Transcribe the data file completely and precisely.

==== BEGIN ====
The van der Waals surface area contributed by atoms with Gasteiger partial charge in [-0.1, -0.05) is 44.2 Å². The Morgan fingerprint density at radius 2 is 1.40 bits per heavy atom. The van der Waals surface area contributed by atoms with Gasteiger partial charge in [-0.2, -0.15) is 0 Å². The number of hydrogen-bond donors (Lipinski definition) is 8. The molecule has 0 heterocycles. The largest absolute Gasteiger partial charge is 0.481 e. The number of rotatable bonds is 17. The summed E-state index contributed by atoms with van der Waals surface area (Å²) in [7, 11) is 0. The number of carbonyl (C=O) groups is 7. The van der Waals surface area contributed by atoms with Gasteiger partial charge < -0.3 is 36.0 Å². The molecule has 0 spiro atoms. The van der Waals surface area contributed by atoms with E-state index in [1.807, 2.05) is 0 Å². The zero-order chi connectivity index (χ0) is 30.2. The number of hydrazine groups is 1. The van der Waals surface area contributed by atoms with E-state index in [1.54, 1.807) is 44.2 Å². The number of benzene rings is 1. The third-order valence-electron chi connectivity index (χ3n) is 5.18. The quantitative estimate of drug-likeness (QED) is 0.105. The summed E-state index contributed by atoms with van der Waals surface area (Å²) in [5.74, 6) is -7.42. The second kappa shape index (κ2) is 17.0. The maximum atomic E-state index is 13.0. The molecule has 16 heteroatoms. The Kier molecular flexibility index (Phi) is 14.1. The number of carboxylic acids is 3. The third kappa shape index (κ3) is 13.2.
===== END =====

The van der Waals surface area contributed by atoms with Gasteiger partial charge in [-0.1, -0.05) is 44.2 Å². The Morgan fingerprint density at radius 2 is 1.40 bits per heavy atom. The van der Waals surface area contributed by atoms with Gasteiger partial charge in [-0.2, -0.15) is 0 Å². The number of hydrogen-bond donors (Lipinski definition) is 8. The molecule has 0 heterocycles. The largest absolute Gasteiger partial charge is 0.481 e. The number of rotatable bonds is 17. The summed E-state index contributed by atoms with van der Waals surface area (Å²) in [7, 11) is 0. The number of carbonyl (C=O) groups is 7. The van der Waals surface area contributed by atoms with Gasteiger partial charge < -0.3 is 36.0 Å². The molecule has 0 spiro atoms. The van der Waals surface area contributed by atoms with E-state index in [1.807, 2.05) is 0 Å². The zero-order chi connectivity index (χ0) is 30.2. The number of hydrazine groups is 1. The van der Waals surface area contributed by atoms with E-state index in [1.54, 1.807) is 44.2 Å². The number of benzene rings is 1. The third-order valence-electron chi connectivity index (χ3n) is 5.18. The quantitative estimate of drug-likeness (QED) is 0.105. The summed E-state index contributed by atoms with van der Waals surface area (Å²) in [5.74, 6) is -7.42. The second kappa shape index (κ2) is 17.0. The maximum atomic E-state index is 13.0. The molecule has 16 heteroatoms. The Kier molecular flexibility index (Phi) is 14.1. The number of carboxylic acids is 3. The third kappa shape index (κ3) is 13.2.